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August 2009

Easy Guilt-Free Basil Pesto Recipe

Basil_pesto Nina starts pre-K in a few weeks, and this morning, the parents at her school had a picnic. We were very excited about this event and have scheduled our remaining summer plans around it. One of those plans included visiting the Abuelita this afternoon, which meant a harried morning getting ready not just for the picnic, but also preparing for an overnight stay, upstate. The idea was to hop into my late father’s Chevrolet right after the picnic and let the kids nap while cruising up the Major Deegan.

We weren’t that busy this morning, though. Santa Maria went out to yoga. I took care of the kids and got things ready for the trip, although not necessarily in that order. I had to make pesto.

I happened to mention this to Santa Maria before she left for her class. She shuddered and  heaved a sigh. The flag was up: a great, blaring non-verbal sign that I was out of my mind for thinking this way. She went further. Her eyebrows lowered, she said, “You might want to spend some time with your children. They really need you.” I replied that I would be spending all weekend with them, and thought to myself, “What am I missing here?” She left for yoga, and I was left with the feeling of having to choose between playing with the kids and cooking. I felt awful, because I knew which one would win out—the cooking, of course. I had a head of basil in the refrigerator that wasn’t going to last much longer.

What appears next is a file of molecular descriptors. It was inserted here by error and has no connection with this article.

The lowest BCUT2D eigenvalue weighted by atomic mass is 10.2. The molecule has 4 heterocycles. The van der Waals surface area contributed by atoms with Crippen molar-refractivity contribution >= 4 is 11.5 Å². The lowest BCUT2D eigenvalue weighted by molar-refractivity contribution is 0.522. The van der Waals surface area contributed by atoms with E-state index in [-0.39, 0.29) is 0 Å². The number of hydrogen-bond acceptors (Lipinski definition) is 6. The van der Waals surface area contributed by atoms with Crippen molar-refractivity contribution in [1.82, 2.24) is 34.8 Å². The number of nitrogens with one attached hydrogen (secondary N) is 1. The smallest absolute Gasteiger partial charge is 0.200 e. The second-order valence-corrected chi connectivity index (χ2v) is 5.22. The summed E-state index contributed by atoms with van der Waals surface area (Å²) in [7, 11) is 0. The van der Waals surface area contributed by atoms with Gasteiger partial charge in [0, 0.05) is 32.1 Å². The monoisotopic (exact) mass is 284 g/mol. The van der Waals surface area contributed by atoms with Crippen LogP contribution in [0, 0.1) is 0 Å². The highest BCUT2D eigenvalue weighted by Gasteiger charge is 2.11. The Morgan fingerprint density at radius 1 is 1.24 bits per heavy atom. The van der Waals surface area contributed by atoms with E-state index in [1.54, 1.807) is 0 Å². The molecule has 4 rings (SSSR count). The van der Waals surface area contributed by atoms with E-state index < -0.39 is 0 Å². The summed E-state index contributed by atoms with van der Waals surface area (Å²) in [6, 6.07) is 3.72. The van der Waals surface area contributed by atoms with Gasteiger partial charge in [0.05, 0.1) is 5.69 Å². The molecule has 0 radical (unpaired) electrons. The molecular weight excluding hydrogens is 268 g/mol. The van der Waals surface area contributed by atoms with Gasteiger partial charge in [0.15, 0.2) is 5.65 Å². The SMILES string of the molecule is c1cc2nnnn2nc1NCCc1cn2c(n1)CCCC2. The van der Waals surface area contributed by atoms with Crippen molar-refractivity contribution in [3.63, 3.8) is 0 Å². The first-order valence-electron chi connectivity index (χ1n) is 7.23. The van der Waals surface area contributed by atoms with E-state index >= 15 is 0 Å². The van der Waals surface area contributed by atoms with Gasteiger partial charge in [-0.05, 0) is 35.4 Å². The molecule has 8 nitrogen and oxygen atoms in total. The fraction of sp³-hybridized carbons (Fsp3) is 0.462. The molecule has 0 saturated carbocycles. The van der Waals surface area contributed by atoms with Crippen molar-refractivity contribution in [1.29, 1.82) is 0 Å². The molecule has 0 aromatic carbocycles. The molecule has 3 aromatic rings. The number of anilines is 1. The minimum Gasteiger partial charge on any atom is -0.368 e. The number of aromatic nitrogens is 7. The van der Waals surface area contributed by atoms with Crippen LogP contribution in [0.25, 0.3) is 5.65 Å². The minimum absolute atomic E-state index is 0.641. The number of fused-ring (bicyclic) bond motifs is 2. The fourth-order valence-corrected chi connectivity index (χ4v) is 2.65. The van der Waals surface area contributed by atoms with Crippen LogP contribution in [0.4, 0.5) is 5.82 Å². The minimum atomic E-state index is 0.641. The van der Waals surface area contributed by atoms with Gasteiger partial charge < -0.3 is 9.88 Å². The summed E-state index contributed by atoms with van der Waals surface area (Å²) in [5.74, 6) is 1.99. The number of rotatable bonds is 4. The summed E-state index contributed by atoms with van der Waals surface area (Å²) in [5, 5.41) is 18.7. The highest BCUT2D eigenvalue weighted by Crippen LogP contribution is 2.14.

Nina and Pinta I had fun getting packed. We stacked the beach towels, swimsuits, stuffed animals, and all the other things a young child might want for an overnight trip to the Abuelita’s (we were planning on visiting the town pool where she resides). Two-year-old Pinta earned my eternal gratitude when she reminded me to pack their swim shirts.

I read them books—“Wacky Wednesday” and a Clifford lift-the-flap book about Christmas. That last one was a little out of season, but in keeping with Nina’s choice of music this morning: Bing Crosby’s “The Voice of Christmas” collection. She loves “Jingle Bells.”